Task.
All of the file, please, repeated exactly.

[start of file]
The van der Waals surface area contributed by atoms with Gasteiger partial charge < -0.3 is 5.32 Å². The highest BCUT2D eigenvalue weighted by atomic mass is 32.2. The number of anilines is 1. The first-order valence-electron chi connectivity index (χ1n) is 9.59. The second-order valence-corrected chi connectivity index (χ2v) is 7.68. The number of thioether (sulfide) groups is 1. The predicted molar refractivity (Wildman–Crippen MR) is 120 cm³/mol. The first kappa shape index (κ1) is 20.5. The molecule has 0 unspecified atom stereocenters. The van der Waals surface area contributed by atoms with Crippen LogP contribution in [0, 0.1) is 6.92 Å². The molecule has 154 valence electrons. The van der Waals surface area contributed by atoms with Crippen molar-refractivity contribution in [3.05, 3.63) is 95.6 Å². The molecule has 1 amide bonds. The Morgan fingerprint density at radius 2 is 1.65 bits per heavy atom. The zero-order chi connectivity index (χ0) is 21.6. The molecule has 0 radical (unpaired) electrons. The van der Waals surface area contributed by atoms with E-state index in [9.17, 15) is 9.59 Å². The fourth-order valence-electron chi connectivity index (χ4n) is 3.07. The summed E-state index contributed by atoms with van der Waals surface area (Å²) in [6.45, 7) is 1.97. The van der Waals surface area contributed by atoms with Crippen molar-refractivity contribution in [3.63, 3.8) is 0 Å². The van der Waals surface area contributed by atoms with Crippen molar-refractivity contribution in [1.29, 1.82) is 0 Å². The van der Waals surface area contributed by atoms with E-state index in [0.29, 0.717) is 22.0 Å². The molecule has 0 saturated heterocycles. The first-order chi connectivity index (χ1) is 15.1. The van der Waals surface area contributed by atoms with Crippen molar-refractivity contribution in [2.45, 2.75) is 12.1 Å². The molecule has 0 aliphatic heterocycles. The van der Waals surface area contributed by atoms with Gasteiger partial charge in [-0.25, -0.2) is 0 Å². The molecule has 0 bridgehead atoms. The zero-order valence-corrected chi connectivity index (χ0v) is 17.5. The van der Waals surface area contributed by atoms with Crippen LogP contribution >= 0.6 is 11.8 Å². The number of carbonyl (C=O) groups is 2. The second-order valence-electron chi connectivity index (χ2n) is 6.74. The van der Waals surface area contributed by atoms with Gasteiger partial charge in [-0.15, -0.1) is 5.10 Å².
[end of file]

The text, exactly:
The van der Waals surface area contributed by atoms with Gasteiger partial charge < -0.3 is 5.32 Å². The highest BCUT2D eigenvalue weighted by atomic mass is 32.2. The number of anilines is 1. The first-order valence-electron chi connectivity index (χ1n) is 9.59. The second-order valence-corrected chi connectivity index (χ2v) is 7.68. The number of thioether (sulfide) groups is 1. The predicted molar refractivity (Wildman–Crippen MR) is 120 cm³/mol. The first kappa shape index (κ1) is 20.5. The molecule has 0 unspecified atom stereocenters. The van der Waals surface area contributed by atoms with Crippen LogP contribution in [0, 0.1) is 6.92 Å². The molecule has 154 valence electrons. The van der Waals surface area contributed by atoms with Crippen molar-refractivity contribution in [3.05, 3.63) is 95.6 Å². The molecule has 1 amide bonds. The Morgan fingerprint density at radius 2 is 1.65 bits per heavy atom. The zero-order chi connectivity index (χ0) is 21.6. The molecule has 0 radical (unpaired) electrons. The van der Waals surface area contributed by atoms with E-state index in [9.17, 15) is 9.59 Å². The fourth-order valence-electron chi connectivity index (χ4n) is 3.07. The summed E-state index contributed by atoms with van der Waals surface area (Å²) in [6.45, 7) is 1.97. The van der Waals surface area contributed by atoms with Crippen molar-refractivity contribution in [3.63, 3.8) is 0 Å². The van der Waals surface area contributed by atoms with Crippen molar-refractivity contribution in [1.29, 1.82) is 0 Å². The van der Waals surface area contributed by atoms with E-state index in [0.29, 0.717) is 22.0 Å². The molecule has 0 saturated heterocycles. The first-order chi connectivity index (χ1) is 15.1. The van der Waals surface area contributed by atoms with Crippen molar-refractivity contribution in [2.45, 2.75) is 12.1 Å². The molecule has 0 aliphatic heterocycles. The van der Waals surface area contributed by atoms with Gasteiger partial charge in [-0.25, -0.2) is 0 Å². The molecule has 0 bridgehead atoms. The zero-order valence-corrected chi connectivity index (χ0v) is 17.5. The van der Waals surface area contributed by atoms with Crippen LogP contribution >= 0.6 is 11.8 Å². The number of carbonyl (C=O) groups is 2. The second-order valence-electron chi connectivity index (χ2n) is 6.74. The van der Waals surface area contributed by atoms with Gasteiger partial charge in [-0.15, -0.1) is 5.10 Å².